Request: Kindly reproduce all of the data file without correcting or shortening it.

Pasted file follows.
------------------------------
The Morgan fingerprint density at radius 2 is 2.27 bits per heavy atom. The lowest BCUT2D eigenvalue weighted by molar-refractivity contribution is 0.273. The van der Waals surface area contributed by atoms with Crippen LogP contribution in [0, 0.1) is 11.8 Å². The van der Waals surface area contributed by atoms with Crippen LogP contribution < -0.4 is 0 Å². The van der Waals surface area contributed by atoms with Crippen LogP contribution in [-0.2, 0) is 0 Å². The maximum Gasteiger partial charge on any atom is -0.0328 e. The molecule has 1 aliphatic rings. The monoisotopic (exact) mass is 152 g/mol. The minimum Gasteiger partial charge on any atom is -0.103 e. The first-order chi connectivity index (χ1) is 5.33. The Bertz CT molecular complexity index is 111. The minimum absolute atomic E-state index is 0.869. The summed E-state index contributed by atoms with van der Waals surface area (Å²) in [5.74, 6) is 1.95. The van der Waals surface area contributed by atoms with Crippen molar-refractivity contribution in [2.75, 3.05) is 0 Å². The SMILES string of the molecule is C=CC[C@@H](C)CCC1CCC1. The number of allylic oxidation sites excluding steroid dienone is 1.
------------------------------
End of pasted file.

The Morgan fingerprint density at radius 2 is 2.27 bits per heavy atom. The lowest BCUT2D eigenvalue weighted by molar-refractivity contribution is 0.273. The van der Waals surface area contributed by atoms with Crippen LogP contribution in [0, 0.1) is 11.8 Å². The van der Waals surface area contributed by atoms with Crippen LogP contribution < -0.4 is 0 Å². The van der Waals surface area contributed by atoms with Crippen LogP contribution in [-0.2, 0) is 0 Å². The maximum Gasteiger partial charge on any atom is -0.0328 e. The molecule has 1 aliphatic rings. The monoisotopic (exact) mass is 152 g/mol. The minimum Gasteiger partial charge on any atom is -0.103 e. The first-order chi connectivity index (χ1) is 5.33. The Bertz CT molecular complexity index is 111. The minimum absolute atomic E-state index is 0.869. The summed E-state index contributed by atoms with van der Waals surface area (Å²) in [5.74, 6) is 1.95. The van der Waals surface area contributed by atoms with Crippen molar-refractivity contribution in [2.75, 3.05) is 0 Å². The SMILES string of the molecule is C=CC[C@@H](C)CCC1CCC1. The number of allylic oxidation sites excluding steroid dienone is 1.